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Let's say I'm creating a data pipeline which will process text files. I have the following types and functions:

data A = A deriving (Show, Typeable)
data B = B deriving (Show, Typeable)
data C = C deriving (Show, Typeable)
data D = D deriving (Show, Typeable)

step1 :: A -> B
step2 :: B -> C
step3 :: C -> D

For each of the functions step{1..3} below I would like to be able to do produce a new file from an existing file, doing something like:

interact (lines . map (show . step . read) . unlines)

I then want to be able to arrange them into a graph (so functions can have multiple inputs) to achieve the following:

  1. I can traverse the data structure to tell which functions provide inputs to which others

  2. The data structure will type check at compile time so that any invalid arrangement throws a type error.

I know how to do 1 without 2 (give them a common typeclass), and I know how to do 2 without 1 (just use (.)), but I'm not sure how to do both at once. Any ideas? TIA.


AndrewC's answer is pretty much spot on and gets me most of the way there, since I can then build the graph of metadata (names) using a Map and type check it separately at the same time, however I also need some flexible polymorphism. The example below solves this but with 2 serious caveats:

  1. I'm not forced to be exhaustive in pattern matching in step4.
  2. It's tedious; there could be dozens of these "BorC" style polymorphic types, which do nothing except enable polymorphism, and not even very safely (see 1). I tried to pattern match on members of a type class (Step4Input with instances for B and C) but that didn't work (it said Couldn't match type B with C).
data BorC = ItsB B | ItsC C

step4 :: BorC -> D
step4 x = case x of { ItsB b -> D; ItsC c -> D }

-- step1    step2
--    \       /
--   ItsB   ItsC
--     \   /
--     step4
share|improve this question
It sounds sort of like you want to have a type-level graph; this is probably possible, but certainly going to be a lot of work... Will the graph be changing at runtime, or is a static graph sufficient? – Daniel Wagner Jul 20 '13 at 15:25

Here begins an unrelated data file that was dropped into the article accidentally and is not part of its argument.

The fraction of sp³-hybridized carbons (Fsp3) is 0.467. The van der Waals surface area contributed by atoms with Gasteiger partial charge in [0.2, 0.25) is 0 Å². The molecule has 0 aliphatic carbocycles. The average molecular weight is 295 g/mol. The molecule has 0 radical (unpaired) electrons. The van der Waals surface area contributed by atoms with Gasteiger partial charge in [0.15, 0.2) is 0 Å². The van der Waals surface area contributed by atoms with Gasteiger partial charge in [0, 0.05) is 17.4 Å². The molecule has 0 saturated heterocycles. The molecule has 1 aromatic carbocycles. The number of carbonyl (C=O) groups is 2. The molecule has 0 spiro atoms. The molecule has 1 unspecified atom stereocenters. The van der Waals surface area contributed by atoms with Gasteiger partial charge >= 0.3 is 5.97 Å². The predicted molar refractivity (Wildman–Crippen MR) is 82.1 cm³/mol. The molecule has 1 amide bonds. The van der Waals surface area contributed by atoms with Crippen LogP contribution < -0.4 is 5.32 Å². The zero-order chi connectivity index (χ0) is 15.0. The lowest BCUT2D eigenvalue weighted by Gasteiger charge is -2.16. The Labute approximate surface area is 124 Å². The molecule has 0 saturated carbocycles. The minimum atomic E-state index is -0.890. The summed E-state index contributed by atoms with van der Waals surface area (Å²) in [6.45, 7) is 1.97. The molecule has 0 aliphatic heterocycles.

It's static; AndrewC's answer below gets me part of the way there, but there's something missing for me to be able to make a graph with it. Will update question. – Scott Jul 20 '13 at 17:09

I may be misunderstanding your problem, but why not simply wrap the functions up with a name?
It seems a very straightforward approach to the situation which doesn't require a lot of messing about.

module NamedFunctions where

import Control.Category        -- so I can generalise (.)
import Prelude hiding ((.),id) -- don't worry, available from Category

Store a list of function names you've composed along with the function itself:

data Fn name a b = Fn {names::[name],apply:: (a -> b)} 

When you show a function, just show what you composed to get there:

instance Show name => Show (Fn name a b) where
  show f = show $ names f

Define new versions of (.) and ($):

infixr 9 ...
(...) :: Fn name b c -> Fn name a b -> Fn name a c
f ... g = Fn (names f ++ names g) (apply f . apply g)

infixr 0 $$$
($$$) :: Fn name a b -> a -> b
f $$$ x = apply f x

and reclaim (.) to work on named functions

instance Category (Fn name) where
   (.) = (...)
   id = Fn [] id

You can leave functions you don't care about unnamed so they don't contribute to the names list.

name  n f = Fn [n] f
unnamed f = Fn []  f

You can use whatever data you like to name each function, for example:

timesThree = name "(*3)" (*3)
addFour = name "(+4)" (+4)

step1 :: Fn Int A B 
step1 = name 1 undefined
step2 :: Fn Int B C 
step2 = name 2 undefined
step3 :: Fn Int C D 
step3 = name 3 undefined

*NamedFunctions> timesThree . addFour
*NamedFunctions> timesThree . addFour $$$ 5
*NamedFunctions> step3.step2.step1
*NamedFunctions> step3.step2.step1 $$$ A
*** Exception: Prelude.undefined
share|improve this answer
This is a great answer but it doesn't seem to allow for functions to have multiple inputs. I think I wasn't clear enough in my question, sorry about that! – Scott Jul 20 '13 at 21:40
@Scott I don't understand how you could use that graph other than to show possible routes from String to String. The data type BorC is actually a single data type which you could well have called E, and you have two functions, ItsB::B->E and ItsC::C->E. If you actually plan on applying the functions to data, you have to decide which sequence of functions. Any genuinely unresolved polymorphism would give an ambiguous type error, much as would. Did you want a graph of all the possible routes? – AndrewC Jul 20 '13 at 23:57
It was for a data pipeline library. Messed around with it some more recently, what eventually gave me what I needed was building the graph in functions that close over their input types. That way I got the homogenous traversable graph, plus the possibility to assemble the graph of typed functions. I suppose the easier way would have been to just use Dynamic :). – Scott Dec 9 '14 at 0:05

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